There is a saying that bad news comes in threes. Such is the case with Boeing (NYSE:BA) stock as investors digest three pieces of negative news that is putting the stock in the red in midday trading on January 21.
The bad news is just the latest in what has been nearly a year of bad headlines for Boeing. The first negative headline came when reports began to surface that Boeing is seeking out loans to help buffer the company’s cash position as they continue to deal with the fallout from the crashes of its 737 Air Max jets.
As first reported by CNBC, Boeing has already secured “at least $6 billion” from some of the nation’s largest banks: Citigroup (NYSE:C), Bank of America (NYSE:BAC) Merrill Lynch, Wells Fargo (NYSE:WFC), and JPMorgan Chase (NYSE:JPM).
The news of the loans was not completely unexpected. And while the company remains in a solid cash position, the loans seem to be a prudent move that will give the company flexibility as they continue to weather the uncertainty surrounding the 737 Air Max shutdown.
Boeing has officially shut down production of the 737 Max
On January 20, the company confirmed that it is canceling the production of the beleaguered aircraft. Like the news of the company seeking loans, this news was not altogether unexpected. The company had been continuing to build the 737 Max, but at much lower levels. However, the company announced in December that it would be shutting down production, although it had not set a date for the shutdown.
Boeing confirms another software problem with the 737 Max
The third headline was more alarming. Boeing is now confirming that they have discovered new software issues during a technical review of the 737 Max. This is creating further speculation on when the airliner will be given permission to resume production of the 737 Max.
According to information released by Boeing, the issue concerns software that verifies if monitors that track key systems of the aircraft are operating properly. In a statement, Boeing said, “We are making necessary updates and working with the FAA on submission of this change, and keeping our customers and suppliers informed.”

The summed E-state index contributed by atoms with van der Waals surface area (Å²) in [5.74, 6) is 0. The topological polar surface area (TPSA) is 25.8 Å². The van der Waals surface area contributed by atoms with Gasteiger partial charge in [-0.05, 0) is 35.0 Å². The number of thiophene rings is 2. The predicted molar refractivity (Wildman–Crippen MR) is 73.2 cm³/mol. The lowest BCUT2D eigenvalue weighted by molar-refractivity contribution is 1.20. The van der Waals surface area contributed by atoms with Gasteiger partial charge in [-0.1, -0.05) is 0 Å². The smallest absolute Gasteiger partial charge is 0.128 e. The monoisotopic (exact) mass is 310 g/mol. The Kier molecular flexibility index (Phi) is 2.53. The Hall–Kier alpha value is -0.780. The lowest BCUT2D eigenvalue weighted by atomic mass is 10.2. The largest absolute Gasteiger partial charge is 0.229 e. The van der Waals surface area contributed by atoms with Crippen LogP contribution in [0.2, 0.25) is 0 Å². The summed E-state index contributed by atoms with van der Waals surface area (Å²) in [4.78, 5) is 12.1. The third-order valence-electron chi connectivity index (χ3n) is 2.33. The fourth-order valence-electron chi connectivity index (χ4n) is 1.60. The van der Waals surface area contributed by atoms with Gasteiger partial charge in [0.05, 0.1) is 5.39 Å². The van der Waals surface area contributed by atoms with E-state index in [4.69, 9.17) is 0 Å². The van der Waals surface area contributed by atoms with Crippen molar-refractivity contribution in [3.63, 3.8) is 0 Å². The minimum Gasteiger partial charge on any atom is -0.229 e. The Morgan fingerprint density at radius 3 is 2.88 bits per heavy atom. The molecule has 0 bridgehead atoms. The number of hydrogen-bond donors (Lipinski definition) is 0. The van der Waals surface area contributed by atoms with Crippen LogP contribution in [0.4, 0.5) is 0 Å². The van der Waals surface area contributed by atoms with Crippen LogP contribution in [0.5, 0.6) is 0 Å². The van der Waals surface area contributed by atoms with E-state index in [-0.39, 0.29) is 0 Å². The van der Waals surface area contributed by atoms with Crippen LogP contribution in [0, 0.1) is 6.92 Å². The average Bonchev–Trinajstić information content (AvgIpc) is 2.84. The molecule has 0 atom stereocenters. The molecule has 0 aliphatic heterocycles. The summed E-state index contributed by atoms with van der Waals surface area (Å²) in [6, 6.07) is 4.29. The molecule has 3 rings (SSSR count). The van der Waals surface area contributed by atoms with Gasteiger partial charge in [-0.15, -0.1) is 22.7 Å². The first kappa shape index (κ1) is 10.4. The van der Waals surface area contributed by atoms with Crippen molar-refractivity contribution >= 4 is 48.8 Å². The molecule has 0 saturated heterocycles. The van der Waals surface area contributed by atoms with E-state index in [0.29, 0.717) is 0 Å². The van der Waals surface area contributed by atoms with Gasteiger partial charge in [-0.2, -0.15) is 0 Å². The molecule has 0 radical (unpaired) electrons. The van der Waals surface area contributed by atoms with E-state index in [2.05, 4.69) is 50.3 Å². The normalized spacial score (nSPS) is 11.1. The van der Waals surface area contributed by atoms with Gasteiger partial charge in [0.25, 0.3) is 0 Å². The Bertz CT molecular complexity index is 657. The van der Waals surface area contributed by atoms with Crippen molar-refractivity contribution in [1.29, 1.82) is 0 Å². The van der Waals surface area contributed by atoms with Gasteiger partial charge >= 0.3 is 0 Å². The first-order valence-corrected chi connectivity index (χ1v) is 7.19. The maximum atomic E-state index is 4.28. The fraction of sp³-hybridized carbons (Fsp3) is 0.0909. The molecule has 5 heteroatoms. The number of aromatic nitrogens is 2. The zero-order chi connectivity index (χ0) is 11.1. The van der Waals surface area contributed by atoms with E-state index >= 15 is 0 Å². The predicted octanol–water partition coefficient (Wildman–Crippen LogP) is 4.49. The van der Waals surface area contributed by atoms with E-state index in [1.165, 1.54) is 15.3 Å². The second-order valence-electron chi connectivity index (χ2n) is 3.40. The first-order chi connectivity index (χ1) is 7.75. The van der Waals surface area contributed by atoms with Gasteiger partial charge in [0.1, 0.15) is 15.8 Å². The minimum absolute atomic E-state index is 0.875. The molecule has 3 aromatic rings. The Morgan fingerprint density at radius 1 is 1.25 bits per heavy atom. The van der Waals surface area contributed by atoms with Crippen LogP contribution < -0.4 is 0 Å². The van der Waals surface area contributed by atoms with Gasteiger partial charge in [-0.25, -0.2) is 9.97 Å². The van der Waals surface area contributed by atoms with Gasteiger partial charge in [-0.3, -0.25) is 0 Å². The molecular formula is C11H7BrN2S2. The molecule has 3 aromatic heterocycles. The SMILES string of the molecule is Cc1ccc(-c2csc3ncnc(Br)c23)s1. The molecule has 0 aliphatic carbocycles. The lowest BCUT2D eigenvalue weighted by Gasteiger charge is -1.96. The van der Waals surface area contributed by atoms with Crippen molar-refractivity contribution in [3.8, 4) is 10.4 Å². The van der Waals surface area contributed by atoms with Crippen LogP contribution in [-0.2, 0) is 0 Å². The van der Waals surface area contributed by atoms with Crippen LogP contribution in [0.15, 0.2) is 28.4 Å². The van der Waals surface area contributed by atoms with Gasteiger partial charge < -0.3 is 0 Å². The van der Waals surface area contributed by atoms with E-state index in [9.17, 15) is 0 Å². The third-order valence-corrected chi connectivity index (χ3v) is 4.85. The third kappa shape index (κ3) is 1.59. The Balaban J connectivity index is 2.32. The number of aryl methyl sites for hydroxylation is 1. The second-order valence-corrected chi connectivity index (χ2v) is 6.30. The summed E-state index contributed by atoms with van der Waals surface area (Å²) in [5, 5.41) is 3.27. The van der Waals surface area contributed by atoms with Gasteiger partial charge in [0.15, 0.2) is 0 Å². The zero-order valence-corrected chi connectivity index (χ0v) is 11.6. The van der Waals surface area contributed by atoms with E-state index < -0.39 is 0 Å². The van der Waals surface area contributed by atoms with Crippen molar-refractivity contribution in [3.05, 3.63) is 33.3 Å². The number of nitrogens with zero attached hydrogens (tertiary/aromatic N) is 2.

There’s no way to spin these headlines as good news for a stock that has seen far too much bad news. However, if there is a silver lining, it is simply this. The company is fully disclosing the problem. While this may not seem like that big of a deal, Boeing has been rightfully criticized for not handling the crisis effectively.
In October of 2019, analysts soured on Boeing when news first broke that the company was being too optimistic with previous estimates of when the 737 Max would be back in service. This was also around the time when analysts were first becoming aware that the company was not being forthcoming with regulators.
Why This Time May be Different
As evidence of that, the company is also being embarrassed by the release of internal documents that are shedding new light on how much employees knew about the problems with pilot training for the 737 Max. Furthermore, the company had initially tried to conceal that news from regulators.
The documents reference Boeing employees saying the aircraft was “designed by clowns, who in turn are supervised by monkeys,” in what appears to be a reference to colleagues and management.
But while this is not flattering news, it says something that the company is being forthcoming about the problems with the 737 Max. And while some investors will say that should be table stakes for companies facing a crisis, it hasn’t been the norm. That's one reason (among many) that Boeing ousted its former CEO Dennis Muilenburg.
If analysts believe that the company is now prepared to work closely and transparently with regulators, this news can turn out to be the time when the stock began to find new life.
What’s next for Boeing stock?
In the short term, there’s not much to like about Boeing stock. But that was going to be true regardless of this latest news. Airbus (OTCMKTS:EADSY) is announcing “unprecedented demand” for its A320 series jet. The A320 is the competitor to the grounded 737 Max. Airbus is creating additional production capacity to accommodate the increased demand. Last year, Airbus delivered 786 commercial planes which was far more than the 380 Boeing produced.
In addition, Airbus has a net order for 768 new planes where Boeing has 87. This is significant because these manufacturers are not paid in full until the airplanes are delivered.
However, aside from Airbus, Boeing exists in an industry without a tremendous amount of competition. This gives the company room to get this right. The larger issue with the 737 Max will take some time to resolve. But restoring investor trust is a difficult, but important, step. Despite the news being bad, the fact that the company is getting out in front of it, may be an important first step in that occurring.
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